It was strange, I reflected, as we went out into the golden evening of the Byzantine streets, that even in the weirdest circumstances, the most troubling episodes of one’s life, the greatest divides from home and familiarity, there were these moments of undeniable joy.
There’s a little accidental club at the library where I work: Those of us who’ve read and loved The Historian. In January I was talking to a new coworker and he mentioned it, out of the blue, thus joining the club. That conversation came to mind when Nathan asked me for a book recommendation, and a little while later he listened to the audio version and couldn’t stop raving about it. So I decided I’d listen to it, too. My hold took forever to come up for me, but I finally got it near the end of July.
The Historian by Elizabeth Kostova is about Vlad Tepes, the actual historical figure behind the vampire legend, and three historians who are trying to find and kill him. It is a layered telling, composed of one generation of historian’s letters, notes, and diaries being read by another one, who then in turn write their own letters, notes, and diaries. This is one thing I love about it, as it feels scholarly and relatable to me (a person who figures things out by writing about them). The historians in question are Bartholomew Rossi, his mentee Paul, and Paul’s daughter. They each find an old, small book embossed with the figure of a dragon, and after that discovery horrible things start to happen.
The hunt for Vlad traverses much of central and eastern Europe and, it turns out, time, as there is a group in Istanbul who has been protecting the city from vampires since Vlad’s supposed death. Much of the book happens in libraries and is a reflection of how books can transcend time. (Which is why I think so many librarians I know love it.)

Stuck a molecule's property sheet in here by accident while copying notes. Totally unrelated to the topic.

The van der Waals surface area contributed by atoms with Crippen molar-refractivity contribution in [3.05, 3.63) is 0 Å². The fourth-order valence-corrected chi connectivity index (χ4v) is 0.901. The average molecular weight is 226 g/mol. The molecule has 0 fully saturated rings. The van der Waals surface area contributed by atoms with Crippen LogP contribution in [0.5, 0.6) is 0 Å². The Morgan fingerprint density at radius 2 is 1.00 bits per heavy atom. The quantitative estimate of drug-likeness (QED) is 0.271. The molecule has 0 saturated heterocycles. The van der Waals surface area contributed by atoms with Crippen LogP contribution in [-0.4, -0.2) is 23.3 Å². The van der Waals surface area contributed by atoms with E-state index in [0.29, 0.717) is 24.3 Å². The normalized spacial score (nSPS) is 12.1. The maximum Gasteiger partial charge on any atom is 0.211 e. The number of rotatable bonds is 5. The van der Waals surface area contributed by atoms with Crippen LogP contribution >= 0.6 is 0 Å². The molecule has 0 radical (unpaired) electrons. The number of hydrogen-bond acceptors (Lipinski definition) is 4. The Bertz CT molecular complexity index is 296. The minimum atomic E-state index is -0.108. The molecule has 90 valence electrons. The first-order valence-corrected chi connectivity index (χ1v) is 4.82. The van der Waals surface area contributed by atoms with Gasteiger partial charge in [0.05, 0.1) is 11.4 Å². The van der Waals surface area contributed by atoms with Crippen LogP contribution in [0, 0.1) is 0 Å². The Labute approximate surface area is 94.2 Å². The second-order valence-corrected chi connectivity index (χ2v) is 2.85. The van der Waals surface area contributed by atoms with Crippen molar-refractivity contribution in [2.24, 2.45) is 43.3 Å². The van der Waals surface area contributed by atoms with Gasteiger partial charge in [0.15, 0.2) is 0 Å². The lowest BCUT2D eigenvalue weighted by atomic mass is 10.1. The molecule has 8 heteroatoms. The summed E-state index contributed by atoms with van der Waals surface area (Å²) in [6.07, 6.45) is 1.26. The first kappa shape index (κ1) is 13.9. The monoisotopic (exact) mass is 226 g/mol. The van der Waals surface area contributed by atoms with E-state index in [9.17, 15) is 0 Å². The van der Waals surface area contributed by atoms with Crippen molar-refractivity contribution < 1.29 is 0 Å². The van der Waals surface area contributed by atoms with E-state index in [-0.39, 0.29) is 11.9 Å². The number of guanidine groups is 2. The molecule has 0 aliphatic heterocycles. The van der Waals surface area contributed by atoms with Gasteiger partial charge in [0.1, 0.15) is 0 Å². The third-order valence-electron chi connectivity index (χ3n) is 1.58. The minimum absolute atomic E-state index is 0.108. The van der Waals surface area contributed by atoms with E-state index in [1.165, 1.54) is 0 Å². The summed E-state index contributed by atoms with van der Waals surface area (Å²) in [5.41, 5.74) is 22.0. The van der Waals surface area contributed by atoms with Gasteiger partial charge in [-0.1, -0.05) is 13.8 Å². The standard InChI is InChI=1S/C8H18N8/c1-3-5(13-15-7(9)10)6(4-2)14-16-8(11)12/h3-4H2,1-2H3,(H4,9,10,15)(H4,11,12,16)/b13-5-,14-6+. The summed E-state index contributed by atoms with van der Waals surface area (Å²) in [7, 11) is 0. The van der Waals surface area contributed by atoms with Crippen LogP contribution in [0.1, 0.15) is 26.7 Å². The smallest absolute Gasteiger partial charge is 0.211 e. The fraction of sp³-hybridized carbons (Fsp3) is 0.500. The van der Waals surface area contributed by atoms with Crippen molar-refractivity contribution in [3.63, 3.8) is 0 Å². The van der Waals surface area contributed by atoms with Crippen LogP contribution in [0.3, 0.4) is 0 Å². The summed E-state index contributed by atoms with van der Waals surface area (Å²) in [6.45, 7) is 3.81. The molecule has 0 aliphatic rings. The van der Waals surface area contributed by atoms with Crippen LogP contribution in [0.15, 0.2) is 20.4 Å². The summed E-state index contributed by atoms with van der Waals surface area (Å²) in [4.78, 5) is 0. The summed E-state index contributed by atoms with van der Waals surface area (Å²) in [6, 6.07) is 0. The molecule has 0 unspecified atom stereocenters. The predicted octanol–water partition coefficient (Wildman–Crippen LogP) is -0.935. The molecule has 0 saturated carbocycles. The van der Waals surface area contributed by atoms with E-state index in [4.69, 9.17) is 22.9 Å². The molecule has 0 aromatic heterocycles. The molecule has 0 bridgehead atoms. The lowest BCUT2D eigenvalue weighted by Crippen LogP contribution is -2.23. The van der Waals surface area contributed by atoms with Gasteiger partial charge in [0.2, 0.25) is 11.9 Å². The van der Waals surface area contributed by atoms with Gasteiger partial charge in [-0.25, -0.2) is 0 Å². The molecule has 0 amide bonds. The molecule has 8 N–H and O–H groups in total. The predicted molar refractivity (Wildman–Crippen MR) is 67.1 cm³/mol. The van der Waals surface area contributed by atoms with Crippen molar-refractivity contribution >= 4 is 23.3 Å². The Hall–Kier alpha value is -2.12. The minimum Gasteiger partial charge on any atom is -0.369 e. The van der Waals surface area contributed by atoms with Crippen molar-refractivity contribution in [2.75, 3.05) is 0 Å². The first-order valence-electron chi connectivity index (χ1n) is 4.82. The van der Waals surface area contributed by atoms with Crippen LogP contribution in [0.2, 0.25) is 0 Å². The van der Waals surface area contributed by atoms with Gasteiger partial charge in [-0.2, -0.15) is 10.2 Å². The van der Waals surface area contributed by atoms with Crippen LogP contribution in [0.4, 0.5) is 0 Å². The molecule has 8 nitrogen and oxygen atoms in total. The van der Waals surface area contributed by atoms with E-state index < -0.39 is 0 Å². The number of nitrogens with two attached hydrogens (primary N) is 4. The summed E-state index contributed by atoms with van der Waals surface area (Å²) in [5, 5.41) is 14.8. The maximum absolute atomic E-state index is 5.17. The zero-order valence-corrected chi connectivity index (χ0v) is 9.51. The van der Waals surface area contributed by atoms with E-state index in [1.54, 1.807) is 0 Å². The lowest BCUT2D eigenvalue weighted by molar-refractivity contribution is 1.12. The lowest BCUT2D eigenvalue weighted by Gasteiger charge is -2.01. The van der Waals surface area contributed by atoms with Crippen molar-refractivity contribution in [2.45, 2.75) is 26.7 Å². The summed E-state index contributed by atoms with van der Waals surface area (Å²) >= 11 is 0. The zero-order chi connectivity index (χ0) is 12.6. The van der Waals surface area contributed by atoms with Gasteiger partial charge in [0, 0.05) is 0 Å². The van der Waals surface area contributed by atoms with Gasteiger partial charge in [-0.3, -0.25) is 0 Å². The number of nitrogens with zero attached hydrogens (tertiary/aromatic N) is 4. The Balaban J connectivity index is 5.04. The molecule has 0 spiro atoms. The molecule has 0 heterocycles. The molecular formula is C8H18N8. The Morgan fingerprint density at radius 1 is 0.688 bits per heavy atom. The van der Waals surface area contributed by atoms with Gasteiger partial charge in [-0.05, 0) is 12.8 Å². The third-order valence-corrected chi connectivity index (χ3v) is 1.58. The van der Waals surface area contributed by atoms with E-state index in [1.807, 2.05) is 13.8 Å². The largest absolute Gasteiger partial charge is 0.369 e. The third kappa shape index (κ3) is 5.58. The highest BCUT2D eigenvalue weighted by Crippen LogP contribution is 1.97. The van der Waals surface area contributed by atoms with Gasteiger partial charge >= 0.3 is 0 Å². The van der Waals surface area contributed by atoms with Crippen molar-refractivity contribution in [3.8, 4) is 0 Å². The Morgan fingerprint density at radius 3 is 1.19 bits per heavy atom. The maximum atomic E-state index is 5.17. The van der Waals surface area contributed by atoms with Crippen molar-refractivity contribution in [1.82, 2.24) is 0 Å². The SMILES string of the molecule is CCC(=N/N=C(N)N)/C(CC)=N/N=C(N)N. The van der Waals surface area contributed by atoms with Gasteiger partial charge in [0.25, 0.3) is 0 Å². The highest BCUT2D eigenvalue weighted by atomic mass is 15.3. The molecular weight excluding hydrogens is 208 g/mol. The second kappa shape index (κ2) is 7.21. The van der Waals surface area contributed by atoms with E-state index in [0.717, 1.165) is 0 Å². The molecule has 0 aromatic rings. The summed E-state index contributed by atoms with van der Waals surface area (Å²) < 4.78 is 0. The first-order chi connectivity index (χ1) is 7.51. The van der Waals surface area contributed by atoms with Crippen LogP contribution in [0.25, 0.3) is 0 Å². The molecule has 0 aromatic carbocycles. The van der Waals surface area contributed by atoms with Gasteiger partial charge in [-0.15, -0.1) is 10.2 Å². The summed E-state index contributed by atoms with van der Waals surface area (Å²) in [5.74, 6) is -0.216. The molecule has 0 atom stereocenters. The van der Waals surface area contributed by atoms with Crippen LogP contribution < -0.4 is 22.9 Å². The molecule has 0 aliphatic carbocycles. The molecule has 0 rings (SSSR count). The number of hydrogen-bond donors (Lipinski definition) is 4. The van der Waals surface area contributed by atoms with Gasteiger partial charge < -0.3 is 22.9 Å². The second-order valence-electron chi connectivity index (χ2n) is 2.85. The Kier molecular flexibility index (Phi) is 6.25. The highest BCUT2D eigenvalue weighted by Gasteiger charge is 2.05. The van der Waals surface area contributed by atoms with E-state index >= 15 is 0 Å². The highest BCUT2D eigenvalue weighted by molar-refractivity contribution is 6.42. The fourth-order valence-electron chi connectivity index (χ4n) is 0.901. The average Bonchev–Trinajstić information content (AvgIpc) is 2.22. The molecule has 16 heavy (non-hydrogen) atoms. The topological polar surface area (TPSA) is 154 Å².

It was interesting to read this sixteen years after reading it the first time, in March of 2006. I’ve changed so much since I first read it. (I wasn’t even a librarian yet!) I’ve been to a few of the places mentioned in the novel. I’ve learned more about the world and about myself. But when I went back to read my original review (after finishing the audio) what made me laugh was that I wrote almost the same thing I thought upon this reading experience:
Awesome book right up to the end, which is absolutely anticlimactic.
I’d forgotten that.
It’s still a book I’d recommend to a specific kind of reader. One who loves libraries and who loves books as much as for the stories they make as the stories they hold. One who loves the intricacies of history, the way stories change (and also don’t) over time. Who wanted to be thrilled with a very specific type of fear.
And, yes, I suppose, one who will forgive a very long build up to a meh kind of end.